Government or institutional support is seen as crucial by women farmers, especially in the areas of access to water supply and market access for organic produce. Many women have also recognised that in order for alternative pest management to be successful and viable, it has to be applied in large-scale.

As Nguyet from the Hai Phu Commune in Vietnam said, “If I do not apply pesticides for my field while all other neighbours’ fields are sprayed with pesticides, there is no use at all.”

Still, even with the lack of strong government or institutional support, women who have been trained are determined to spread the knowledge and sustain initiatives through community organisations.

“It is very important to become a practitioner yourself, because authority and the power to persuade can only come from actually doing what one preaches,” said Tran Thi Len from the Hai Son Commune in Vietnam.

They gain empowerment not just among their community but also inside their homes. Not a few women told of how their husbands were initially obstructive of their newfound leadership roles, but eventually became highly supportive, especially when their health improved and their family income increased.

On the whole, these stories reflect the happier, healthier, and more enriching lives women lead once unshackled from dependence on pesticides and empowered with knowledge, experience and options with regards to managing their lands and livelihoods. They show the great ability of women in mobilising their families and communities towards a toxic-free environment. ###

Stories from the Field can be downloaded here: http://panap.net/2016/10/stories-field-women-working-towards-non-toxic-environment/

 

For more information please contact:-

Jenny Ronngren (KemI) – Jenny.Ronngren@kemi.se

Johannes Ketelaar (FAO Asia Pacific) – Johannes.Ketelaar@fao.org

Deeppa Ravindran (PANAP) – deeppa.ravindran@panap.net

Marut Jatiket (TFA) – thaied.found@gmail.com

PAN Vietnam Welcomes the Ban of Paraquat and 2,4-D

Updated 16.March.2017

Two weeks ago, the Vietnamese government officially announced an immediate ban on Syngenta’s paraquat, a highly hazardous pesticide (HHP) and Dow Chemicals’  2,4-Dichlorophenoxyacetic acid (2,4-D), an organic compound found in Agent Orange during the Vietnam War.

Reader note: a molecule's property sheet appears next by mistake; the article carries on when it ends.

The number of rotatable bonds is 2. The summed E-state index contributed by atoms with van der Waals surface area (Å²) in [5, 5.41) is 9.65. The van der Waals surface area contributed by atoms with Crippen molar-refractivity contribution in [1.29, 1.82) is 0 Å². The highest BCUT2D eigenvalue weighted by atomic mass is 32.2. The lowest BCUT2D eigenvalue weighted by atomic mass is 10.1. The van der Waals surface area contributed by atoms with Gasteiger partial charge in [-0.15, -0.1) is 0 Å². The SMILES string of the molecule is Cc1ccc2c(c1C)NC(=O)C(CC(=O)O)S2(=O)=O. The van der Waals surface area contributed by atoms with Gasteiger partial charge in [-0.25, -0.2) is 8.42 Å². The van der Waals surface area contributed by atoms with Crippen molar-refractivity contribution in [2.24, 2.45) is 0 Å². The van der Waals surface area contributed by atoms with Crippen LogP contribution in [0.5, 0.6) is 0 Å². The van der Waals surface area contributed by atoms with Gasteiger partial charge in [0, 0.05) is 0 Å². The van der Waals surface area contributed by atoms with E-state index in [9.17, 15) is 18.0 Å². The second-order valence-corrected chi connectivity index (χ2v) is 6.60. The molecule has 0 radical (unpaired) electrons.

PAN Vietnam welcomes the Plant Protection Department under Vietnam’s Ministry of Agriculture’s decision to impose the ban upon having weighed in on the different scientific evidences that showed clear harms of the pesticides both on humans and environment.

“We are pleased by the move of the government of Vietnam that has prioritized the health of the Vietnamese people, and we encourage and look forward to more bans of highly hazardous pesticides in Vietnam,” said Nguyen Thi Hoa, Deputy Director of Centre for Sustainable Rural Development, one of the NGOs that forms the coalition of PAN Vietnam.

Nguyen Thi Hoa also added, “This is particularly a significant victory as many rural farmers, women and children are poisoned by herbicides like paraquat and 2,4-D in Vietnam.”

The prohibition on the use of paraquat and 2,4-D herbicides would most certainly safeguard many Vietnamese farmers, women, children and consumers from the detrimental effects of these two HHPs.

However, the ministry would still allow the trade and use of the products for two years under the phase-out period upon imposing the ban.

“We made the transition time two years so that enterprises can gradually eliminate these products,” Hoàng Trung, head of the Plant Protection Department under the Ministry of Agriculture and Rural Development said as quoted in Viet Nam News.

Sarojeni Rengam the Executive Director of PANAP said, “ The announcement of the ban is great, but it should happen immediately without the two-year transition period.”

She added, “It should have happened sooner with paraquat as it is known that three teaspoons of it is sufficient to kill a person but we’re extremely happy nonetheless. It is a tremendous step forward and we hope the government would adopt non-chemical alternatives such as agroecology agricultural practices.”

PARAQUAT & 2,4-D – INFO

Paraquat also known as Gramoxone as its trade name, has been implicated in the death of about 1,000 people every year in Vietnam.

In the long run, even if one survives paraquat poisoning, the person could still suffer from kidney failure, heart failure, and esophageal strictures (scarring of the swallowing tube that makes it hard for a person to swallow).*1

This HHP which is lethal and can cause acute health implications on a person is also highly toxic particularly to children. Upon exposure, paraquat could adversely affect the proper brain development of a child.

Meanwhile, 2,4-D was one of the two different herbicides  in Agent Orange used extensively by the United States in Vietnam during the war from 1961 to 1971. Although, the 2,4,5-T herbicide and not 2,4-D was identified as the reason for the vast amount of suffering associated with Agent Orange, according to WHO, 2,4-D is a possible carcinogen.